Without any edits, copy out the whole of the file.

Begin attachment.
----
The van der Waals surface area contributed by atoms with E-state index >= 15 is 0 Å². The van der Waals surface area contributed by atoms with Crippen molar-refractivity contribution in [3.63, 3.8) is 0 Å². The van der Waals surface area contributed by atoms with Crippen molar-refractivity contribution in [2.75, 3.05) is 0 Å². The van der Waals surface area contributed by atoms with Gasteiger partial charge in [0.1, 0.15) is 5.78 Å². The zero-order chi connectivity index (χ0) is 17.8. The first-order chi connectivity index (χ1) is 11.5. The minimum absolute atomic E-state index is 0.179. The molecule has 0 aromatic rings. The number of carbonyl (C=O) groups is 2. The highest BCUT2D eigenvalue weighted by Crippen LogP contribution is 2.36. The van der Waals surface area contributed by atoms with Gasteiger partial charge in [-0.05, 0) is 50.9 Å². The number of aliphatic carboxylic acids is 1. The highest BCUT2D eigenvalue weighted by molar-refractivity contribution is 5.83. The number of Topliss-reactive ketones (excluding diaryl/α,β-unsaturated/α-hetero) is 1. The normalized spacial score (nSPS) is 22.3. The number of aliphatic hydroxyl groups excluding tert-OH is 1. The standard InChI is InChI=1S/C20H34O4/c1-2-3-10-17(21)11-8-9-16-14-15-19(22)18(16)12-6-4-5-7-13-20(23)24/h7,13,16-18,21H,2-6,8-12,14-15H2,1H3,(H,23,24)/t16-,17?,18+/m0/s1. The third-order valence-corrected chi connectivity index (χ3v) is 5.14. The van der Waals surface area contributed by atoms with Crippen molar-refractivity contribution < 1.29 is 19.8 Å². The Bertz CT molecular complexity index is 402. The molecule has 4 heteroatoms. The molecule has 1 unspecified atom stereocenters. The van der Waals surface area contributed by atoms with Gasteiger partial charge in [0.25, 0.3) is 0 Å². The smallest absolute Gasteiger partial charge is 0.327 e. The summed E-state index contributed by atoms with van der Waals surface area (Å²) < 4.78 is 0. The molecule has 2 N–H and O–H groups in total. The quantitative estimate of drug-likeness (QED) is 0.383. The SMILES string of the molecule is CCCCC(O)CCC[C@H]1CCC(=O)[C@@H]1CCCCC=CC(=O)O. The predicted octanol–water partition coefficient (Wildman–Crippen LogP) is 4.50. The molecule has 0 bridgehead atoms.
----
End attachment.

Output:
The van der Waals surface area contributed by atoms with E-state index >= 15 is 0 Å². The van der Waals surface area contributed by atoms with Crippen molar-refractivity contribution in [3.63, 3.8) is 0 Å². The van der Waals surface area contributed by atoms with Crippen molar-refractivity contribution in [2.75, 3.05) is 0 Å². The van der Waals surface area contributed by atoms with Gasteiger partial charge in [0.1, 0.15) is 5.78 Å². The zero-order chi connectivity index (χ0) is 17.8. The first-order chi connectivity index (χ1) is 11.5. The minimum absolute atomic E-state index is 0.179. The molecule has 0 aromatic rings. The number of carbonyl (C=O) groups is 2. The highest BCUT2D eigenvalue weighted by Crippen LogP contribution is 2.36. The van der Waals surface area contributed by atoms with Gasteiger partial charge in [-0.05, 0) is 50.9 Å². The number of aliphatic carboxylic acids is 1. The highest BCUT2D eigenvalue weighted by molar-refractivity contribution is 5.83. The number of Topliss-reactive ketones (excluding diaryl/α,β-unsaturated/α-hetero) is 1. The normalized spacial score (nSPS) is 22.3. The number of aliphatic hydroxyl groups excluding tert-OH is 1. The standard InChI is InChI=1S/C20H34O4/c1-2-3-10-17(21)11-8-9-16-14-15-19(22)18(16)12-6-4-5-7-13-20(23)24/h7,13,16-18,21H,2-6,8-12,14-15H2,1H3,(H,23,24)/t16-,17?,18+/m0/s1. The third-order valence-corrected chi connectivity index (χ3v) is 5.14. The van der Waals surface area contributed by atoms with Crippen molar-refractivity contribution < 1.29 is 19.8 Å². The Bertz CT molecular complexity index is 402. The molecule has 4 heteroatoms. The molecule has 1 unspecified atom stereocenters. The van der Waals surface area contributed by atoms with Gasteiger partial charge in [0.25, 0.3) is 0 Å². The smallest absolute Gasteiger partial charge is 0.327 e. The summed E-state index contributed by atoms with van der Waals surface area (Å²) < 4.78 is 0. The molecule has 2 N–H and O–H groups in total. The quantitative estimate of drug-likeness (QED) is 0.383. The SMILES string of the molecule is CCCCC(O)CCC[C@H]1CCC(=O)[C@@H]1CCCCC=CC(=O)O. The predicted octanol–water partition coefficient (Wildman–Crippen LogP) is 4.50. The molecule has 0 bridgehead atoms.